Published Dec. 22, 1939, in the Albemarle News and Press
By F.H. Jeter, Extension Editor, North Carolina State College, Raleigh
In Stanly County, as in other counties of the state, rural young men and women, beyond 4-H club age yet too young to feel perfectly at home in the older adult organizations, have perfected what they call a service club. Not only do the members of this club carry on constructive projects in agriculture and home-making but they also uphold the hands of the county farm and home agents to improve the rural life of the county. Last Tuesday evening, I had the pleasure of attending the 8th annual banquet of the Stanly County Service Club and I don’t know when I have taken part in a more delightful occasion.
In the first place, the banquet was tendered to those 4-H club members who had accomplished outstanding results in their projects this year.
I felt greatly honored to sit at the side of Annice Huneycutt, a president of the service club and a most delightful young person. Virgil Moss, a former club member and now one of the leaders among the young farm folk of Stanly, welcomed the champion 4-H boys and girls to the banquet and extolled their work. Clay Tom Carpenter, a member of the Aquadale club, responded…. Jewell Almond rendered a piano solo after which Lillie Branshaw, home agent, read the citations of the championship members and told something of what 4-H club work had been accomplished in the county during the year 1939. All guests were introduced by J.E. Wilson, the county farm agent.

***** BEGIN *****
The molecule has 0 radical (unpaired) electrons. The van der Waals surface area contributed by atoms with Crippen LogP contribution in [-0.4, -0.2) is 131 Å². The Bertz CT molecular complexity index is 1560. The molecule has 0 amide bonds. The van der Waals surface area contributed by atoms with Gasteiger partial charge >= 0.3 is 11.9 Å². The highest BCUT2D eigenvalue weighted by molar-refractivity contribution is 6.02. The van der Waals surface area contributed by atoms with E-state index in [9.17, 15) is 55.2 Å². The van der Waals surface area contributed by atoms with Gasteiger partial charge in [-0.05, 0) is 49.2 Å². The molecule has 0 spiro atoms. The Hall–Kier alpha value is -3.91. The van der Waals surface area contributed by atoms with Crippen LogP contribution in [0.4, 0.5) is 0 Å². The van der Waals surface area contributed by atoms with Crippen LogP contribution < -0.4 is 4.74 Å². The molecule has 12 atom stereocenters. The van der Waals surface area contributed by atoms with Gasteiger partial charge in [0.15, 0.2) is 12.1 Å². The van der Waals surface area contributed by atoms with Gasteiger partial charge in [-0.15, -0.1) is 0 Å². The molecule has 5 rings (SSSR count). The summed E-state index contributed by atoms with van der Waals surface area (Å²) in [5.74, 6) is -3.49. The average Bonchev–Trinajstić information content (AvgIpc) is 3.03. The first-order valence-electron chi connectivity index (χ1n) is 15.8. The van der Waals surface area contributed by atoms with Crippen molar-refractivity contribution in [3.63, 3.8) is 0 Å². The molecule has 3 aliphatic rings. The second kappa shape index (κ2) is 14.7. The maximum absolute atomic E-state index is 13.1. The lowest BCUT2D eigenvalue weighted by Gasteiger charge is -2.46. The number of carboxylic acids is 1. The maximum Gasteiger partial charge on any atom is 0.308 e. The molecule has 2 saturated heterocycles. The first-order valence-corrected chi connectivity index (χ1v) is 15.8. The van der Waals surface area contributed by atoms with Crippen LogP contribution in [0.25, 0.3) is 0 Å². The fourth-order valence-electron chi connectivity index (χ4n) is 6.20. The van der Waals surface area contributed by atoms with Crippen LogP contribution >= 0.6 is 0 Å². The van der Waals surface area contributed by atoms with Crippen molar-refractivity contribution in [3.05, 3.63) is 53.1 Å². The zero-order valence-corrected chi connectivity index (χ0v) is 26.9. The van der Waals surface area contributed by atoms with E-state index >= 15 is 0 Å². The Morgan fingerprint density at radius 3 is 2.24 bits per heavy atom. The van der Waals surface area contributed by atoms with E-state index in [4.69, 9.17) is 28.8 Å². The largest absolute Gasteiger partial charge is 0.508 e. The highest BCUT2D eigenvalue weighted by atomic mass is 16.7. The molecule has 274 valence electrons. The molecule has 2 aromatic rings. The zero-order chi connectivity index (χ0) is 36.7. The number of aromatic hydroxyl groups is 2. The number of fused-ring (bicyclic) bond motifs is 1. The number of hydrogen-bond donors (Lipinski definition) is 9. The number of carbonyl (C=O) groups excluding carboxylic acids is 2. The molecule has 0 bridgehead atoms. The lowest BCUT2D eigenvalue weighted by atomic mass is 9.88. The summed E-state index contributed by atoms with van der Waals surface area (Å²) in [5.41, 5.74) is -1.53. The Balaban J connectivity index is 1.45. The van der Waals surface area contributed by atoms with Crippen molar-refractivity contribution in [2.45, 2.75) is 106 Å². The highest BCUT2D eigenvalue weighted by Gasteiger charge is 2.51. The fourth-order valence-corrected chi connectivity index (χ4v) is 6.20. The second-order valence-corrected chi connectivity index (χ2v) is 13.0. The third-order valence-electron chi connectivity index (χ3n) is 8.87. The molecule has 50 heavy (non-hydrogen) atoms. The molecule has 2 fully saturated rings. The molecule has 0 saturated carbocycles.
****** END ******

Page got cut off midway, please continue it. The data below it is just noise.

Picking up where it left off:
I was especially impressed with a talk by A.C. Oosterhuis, representative of the commercial milk processing company which has recently opened a receiving station at Albemarle. Mr. Oosterhuis told of the effect of dairying in other parts of the country and said that though this Albemarle plant was not now getting the supply of milk needed to maintain such a plant, he had great hopes of more people keeping cows for the building of a more balanced agricultural system.
He told me that his company will discuss with county agents in that territory the possibility of financing high grade dairy cows for the 4-H club boys and girls. The plan is for his company to buy the cows outright and then sell them to the club members at cost and each club member to pay for his cow by sales of milk to the receiving station. Within a short period, if the boy or girl gives her cow the proper attention, the animal will have paid for herself and the club member will have a valuable cow that possibly could not have been obtained in any other way. The only condition attached is that the family shall have another cow to produce milk for home use so that the production from this additional animal shall be available to the milk plant.
Personally, I think this is one of the finest things that I have ever heard of any commercial company doing. It allows the farm boy or girl to get a good cow from money he or she would not have had….